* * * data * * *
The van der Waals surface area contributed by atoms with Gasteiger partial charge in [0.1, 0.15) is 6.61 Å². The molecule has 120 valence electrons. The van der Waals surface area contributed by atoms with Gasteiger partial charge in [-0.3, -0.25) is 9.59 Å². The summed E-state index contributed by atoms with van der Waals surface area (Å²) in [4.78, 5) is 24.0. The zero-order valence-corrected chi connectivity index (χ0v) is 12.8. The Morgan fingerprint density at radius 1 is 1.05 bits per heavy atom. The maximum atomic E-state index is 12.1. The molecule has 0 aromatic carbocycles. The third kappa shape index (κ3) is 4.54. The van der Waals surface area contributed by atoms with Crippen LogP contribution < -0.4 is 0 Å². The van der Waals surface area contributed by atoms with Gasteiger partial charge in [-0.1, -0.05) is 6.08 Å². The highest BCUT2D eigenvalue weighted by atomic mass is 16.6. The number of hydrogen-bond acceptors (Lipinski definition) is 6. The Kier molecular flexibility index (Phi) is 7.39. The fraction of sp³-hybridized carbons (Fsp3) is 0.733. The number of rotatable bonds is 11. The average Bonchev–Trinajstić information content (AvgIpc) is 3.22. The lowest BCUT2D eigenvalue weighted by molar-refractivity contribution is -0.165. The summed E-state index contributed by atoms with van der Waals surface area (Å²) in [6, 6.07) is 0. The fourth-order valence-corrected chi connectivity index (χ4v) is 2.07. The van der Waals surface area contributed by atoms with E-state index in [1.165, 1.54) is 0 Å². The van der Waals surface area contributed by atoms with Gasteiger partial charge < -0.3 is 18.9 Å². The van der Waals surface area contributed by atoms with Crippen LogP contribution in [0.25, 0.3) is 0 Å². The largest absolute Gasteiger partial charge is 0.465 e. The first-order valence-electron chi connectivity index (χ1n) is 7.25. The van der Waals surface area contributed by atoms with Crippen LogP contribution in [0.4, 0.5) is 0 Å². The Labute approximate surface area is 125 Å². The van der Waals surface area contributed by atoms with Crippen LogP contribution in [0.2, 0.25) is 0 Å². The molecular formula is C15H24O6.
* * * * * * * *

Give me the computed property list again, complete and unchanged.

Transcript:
The van der Waals surface area contributed by atoms with Gasteiger partial charge in [0.1, 0.15) is 6.61 Å². The molecule has 120 valence electrons. The van der Waals surface area contributed by atoms with Gasteiger partial charge in [-0.3, -0.25) is 9.59 Å². The summed E-state index contributed by atoms with van der Waals surface area (Å²) in [4.78, 5) is 24.0. The zero-order valence-corrected chi connectivity index (χ0v) is 12.8. The Morgan fingerprint density at radius 1 is 1.05 bits per heavy atom. The maximum atomic E-state index is 12.1. The molecule has 0 aromatic carbocycles. The third kappa shape index (κ3) is 4.54. The van der Waals surface area contributed by atoms with Crippen LogP contribution < -0.4 is 0 Å². The van der Waals surface area contributed by atoms with Gasteiger partial charge in [-0.1, -0.05) is 6.08 Å². The highest BCUT2D eigenvalue weighted by atomic mass is 16.6. The number of hydrogen-bond acceptors (Lipinski definition) is 6. The Kier molecular flexibility index (Phi) is 7.39. The fraction of sp³-hybridized carbons (Fsp3) is 0.733. The number of rotatable bonds is 11. The average Bonchev–Trinajstić information content (AvgIpc) is 3.22. The lowest BCUT2D eigenvalue weighted by molar-refractivity contribution is -0.165. The summed E-state index contributed by atoms with van der Waals surface area (Å²) in [6, 6.07) is 0. The fourth-order valence-corrected chi connectivity index (χ4v) is 2.07. The van der Waals surface area contributed by atoms with E-state index in [1.165, 1.54) is 0 Å². The van der Waals surface area contributed by atoms with Gasteiger partial charge < -0.3 is 18.9 Å². The van der Waals surface area contributed by atoms with Crippen LogP contribution in [0.25, 0.3) is 0 Å². The largest absolute Gasteiger partial charge is 0.465 e. The first-order valence-electron chi connectivity index (χ1n) is 7.25. The van der Waals surface area contributed by atoms with Crippen LogP contribution in [0.4, 0.5) is 0 Å². The Labute approximate surface area is 125 Å². The van der Waals surface area contributed by atoms with Crippen LogP contribution in [0.2, 0.25) is 0 Å². The molecular formula is C15H24O6.